As men were pioneering ways to explore and live in outer space in the 1960s, another groundbreaking initiative was taking place closer to home, in an equally hostile environment: the ocean. Parallel efforts by the U.S. Navy, the French commercial diving firm COMEX and diving legend Jacques Cousteau were developing a way for man to live on the ocean floor by breathing a gas mixture made up of a majority of inert helium combined with oxygen. “Saturation diving”, as the new method was called, greatly increased possibilities for living underwater by removing the need to frequently come to the surface to decompress.

Cousteau’s Conshelf habitats, COMEX’s deep diving bells and the Navy’s SEALAB program had brave volunteers living on the sea floor for up to a month at a time. Aside from the obvious physical stresses this involved, another problem was discovered: the crystals of their watches were blowing off upon decompression at the end of their time on the seabed. A new dive watch was needed, and Rolex responded with the now-legendary Sea Dweller.

timekeeping-icon-rolex-sea-dweller-gear-patrol-ambiance-

Helium atoms are small — so small that they can penetrate even a tightly sealed dive watch used inside a helium-saturated underwater habitat. Under the pressure exerted by the deep ocean, this has no consequence. But during the decompression phase, as the diver is slowly brought back to surface pressure at the end of a job welding oil pipeline or conducting experiments, the helium inside the watch expands and builds up pressure. With nowhere to escape, the quickest exit tends to be the watch crystal, which pops off with dramatic effect and renders the watch useless. The answer to this unique puzzle seemed to be a simple one-way valve fitted in the watch case that could pop open when the inside pressure reached a certain point, releasing the helium inside. Some accounts attribute the original idea for this “gas escape valve” to COMEX, who worked closely with Rolex, while others give credit to U.S. Navy SEALAB diver Robert Barth, who approached a Rolex USA representative at a diving trade show. The truth is probably a little of both. Regardless of its exact origins, the result was the Rolex Sea Dweller.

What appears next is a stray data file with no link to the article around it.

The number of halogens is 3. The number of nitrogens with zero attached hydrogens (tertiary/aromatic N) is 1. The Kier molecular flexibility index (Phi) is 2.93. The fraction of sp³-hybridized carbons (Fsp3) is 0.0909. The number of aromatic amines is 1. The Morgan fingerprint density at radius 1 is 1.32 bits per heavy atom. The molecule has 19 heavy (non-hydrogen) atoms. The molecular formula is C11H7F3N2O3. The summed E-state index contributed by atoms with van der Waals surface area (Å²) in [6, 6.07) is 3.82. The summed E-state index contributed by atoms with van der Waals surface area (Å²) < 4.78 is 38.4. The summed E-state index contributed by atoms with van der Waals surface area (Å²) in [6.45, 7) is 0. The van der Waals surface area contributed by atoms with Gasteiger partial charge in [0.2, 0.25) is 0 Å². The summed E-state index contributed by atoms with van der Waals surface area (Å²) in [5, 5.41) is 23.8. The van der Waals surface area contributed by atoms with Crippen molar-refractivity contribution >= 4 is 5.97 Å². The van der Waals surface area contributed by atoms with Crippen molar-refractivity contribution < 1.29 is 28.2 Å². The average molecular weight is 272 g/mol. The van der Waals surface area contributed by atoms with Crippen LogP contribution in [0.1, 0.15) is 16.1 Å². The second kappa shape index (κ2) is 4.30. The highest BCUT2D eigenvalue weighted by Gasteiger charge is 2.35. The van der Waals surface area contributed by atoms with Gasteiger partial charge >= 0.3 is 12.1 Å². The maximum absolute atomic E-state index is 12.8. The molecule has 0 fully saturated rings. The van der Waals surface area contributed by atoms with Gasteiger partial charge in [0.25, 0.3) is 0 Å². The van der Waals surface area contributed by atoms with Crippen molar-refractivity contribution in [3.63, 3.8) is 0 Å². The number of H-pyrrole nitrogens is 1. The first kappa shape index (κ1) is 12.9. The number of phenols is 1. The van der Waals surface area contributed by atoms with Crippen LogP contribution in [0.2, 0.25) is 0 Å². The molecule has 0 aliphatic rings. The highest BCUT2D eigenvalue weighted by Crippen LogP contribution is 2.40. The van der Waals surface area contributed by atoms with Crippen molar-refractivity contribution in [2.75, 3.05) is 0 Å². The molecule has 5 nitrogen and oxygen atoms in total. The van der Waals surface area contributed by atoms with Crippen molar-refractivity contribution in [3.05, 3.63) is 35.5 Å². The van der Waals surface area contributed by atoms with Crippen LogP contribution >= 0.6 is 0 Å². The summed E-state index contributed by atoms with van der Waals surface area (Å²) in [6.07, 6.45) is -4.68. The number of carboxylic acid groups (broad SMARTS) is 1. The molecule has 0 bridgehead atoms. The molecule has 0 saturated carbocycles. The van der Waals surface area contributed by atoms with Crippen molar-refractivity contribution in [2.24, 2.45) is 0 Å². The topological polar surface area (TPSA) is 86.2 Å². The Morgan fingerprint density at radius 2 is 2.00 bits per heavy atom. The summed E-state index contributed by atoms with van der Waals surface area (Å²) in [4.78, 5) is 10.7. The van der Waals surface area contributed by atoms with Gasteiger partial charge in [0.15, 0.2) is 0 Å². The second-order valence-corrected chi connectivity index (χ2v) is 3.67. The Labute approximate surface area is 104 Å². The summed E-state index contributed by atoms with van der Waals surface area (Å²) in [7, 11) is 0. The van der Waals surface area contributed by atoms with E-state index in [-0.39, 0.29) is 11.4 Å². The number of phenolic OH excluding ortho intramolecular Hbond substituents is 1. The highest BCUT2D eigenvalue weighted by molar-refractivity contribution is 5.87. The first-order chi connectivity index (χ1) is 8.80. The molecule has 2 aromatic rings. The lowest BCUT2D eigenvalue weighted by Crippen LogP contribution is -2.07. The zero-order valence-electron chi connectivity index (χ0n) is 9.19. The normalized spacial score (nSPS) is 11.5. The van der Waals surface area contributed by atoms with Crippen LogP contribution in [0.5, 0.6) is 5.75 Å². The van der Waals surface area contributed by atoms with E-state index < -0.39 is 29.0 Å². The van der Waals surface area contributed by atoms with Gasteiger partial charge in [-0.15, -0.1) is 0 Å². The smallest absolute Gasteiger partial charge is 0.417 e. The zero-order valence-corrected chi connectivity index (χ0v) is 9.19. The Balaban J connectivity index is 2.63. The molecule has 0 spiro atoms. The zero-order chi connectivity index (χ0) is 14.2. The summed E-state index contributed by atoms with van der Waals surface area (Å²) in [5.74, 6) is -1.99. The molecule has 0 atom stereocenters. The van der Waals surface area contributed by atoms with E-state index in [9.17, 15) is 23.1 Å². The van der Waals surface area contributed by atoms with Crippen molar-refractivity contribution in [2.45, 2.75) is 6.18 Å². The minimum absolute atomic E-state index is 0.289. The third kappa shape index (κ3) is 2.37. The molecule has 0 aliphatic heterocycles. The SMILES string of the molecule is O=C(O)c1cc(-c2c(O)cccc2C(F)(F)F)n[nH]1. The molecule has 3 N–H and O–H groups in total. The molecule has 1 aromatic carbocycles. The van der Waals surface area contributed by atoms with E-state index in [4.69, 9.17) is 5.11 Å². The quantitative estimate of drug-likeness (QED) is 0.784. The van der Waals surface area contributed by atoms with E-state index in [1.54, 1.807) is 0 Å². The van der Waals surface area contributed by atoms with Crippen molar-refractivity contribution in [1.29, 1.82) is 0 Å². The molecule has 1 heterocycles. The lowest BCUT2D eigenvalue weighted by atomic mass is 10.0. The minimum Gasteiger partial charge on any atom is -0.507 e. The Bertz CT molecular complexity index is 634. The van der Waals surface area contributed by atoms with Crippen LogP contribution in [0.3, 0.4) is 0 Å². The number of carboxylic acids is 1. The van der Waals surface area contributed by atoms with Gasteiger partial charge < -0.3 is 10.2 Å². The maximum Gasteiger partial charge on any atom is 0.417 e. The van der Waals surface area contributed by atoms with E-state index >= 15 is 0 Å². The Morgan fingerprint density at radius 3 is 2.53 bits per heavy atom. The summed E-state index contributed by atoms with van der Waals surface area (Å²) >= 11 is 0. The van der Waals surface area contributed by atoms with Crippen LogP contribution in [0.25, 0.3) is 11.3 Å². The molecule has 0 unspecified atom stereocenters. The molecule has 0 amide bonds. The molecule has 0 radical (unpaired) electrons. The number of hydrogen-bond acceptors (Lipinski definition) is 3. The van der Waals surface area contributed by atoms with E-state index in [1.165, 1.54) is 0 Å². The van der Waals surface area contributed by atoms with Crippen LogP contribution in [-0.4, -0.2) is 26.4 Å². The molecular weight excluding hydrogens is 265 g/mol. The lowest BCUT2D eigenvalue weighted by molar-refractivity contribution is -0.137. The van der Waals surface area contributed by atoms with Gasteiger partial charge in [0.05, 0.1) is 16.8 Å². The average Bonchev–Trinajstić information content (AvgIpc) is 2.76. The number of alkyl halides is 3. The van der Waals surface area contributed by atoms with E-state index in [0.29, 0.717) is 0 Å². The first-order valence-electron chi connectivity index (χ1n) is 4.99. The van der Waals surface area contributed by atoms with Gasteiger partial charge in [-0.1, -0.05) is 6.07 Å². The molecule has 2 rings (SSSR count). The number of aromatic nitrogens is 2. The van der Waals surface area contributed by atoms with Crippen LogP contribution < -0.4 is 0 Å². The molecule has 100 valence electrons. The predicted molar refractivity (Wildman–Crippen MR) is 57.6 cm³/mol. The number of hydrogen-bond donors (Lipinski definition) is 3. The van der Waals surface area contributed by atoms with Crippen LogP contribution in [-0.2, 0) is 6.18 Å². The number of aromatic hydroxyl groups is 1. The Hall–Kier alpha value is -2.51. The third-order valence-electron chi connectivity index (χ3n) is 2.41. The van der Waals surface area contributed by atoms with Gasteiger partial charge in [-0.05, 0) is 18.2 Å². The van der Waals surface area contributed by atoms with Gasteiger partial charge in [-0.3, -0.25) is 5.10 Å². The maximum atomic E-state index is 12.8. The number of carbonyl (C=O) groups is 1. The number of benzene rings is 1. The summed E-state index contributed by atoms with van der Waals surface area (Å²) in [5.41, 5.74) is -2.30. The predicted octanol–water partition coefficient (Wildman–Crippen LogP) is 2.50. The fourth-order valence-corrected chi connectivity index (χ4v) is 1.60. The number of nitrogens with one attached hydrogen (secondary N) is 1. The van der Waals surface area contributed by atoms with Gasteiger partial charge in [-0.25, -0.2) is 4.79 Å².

The very first Rolex Sea Dweller, a prototype rated to 1,500 meters without a gas escape valve, was designed for use in the SEALAB project; at least some of the 20 prototypes built were issued to Navy divers. An example of this extremely rare model, known today as a “Single Red Sea Dweller” to collectors due to its one line of red text on the dial, sold at auction for half a million dollars in 2012. The first Rolex with the new gas escape valve was probably a reference 5513 Submariner retrofitted for COMEX. But it wasn’t until 1967 when the extreme depth rating and the first-of-its kind release valve came together in the reference 1665 Sea Dweller, the first commercially available model.

Doxa SUB300T Conquistador: The Helium-Safe Watch For the Rest of Us

doxa-SUB300T-Conquistador-gear-patrol-sidebar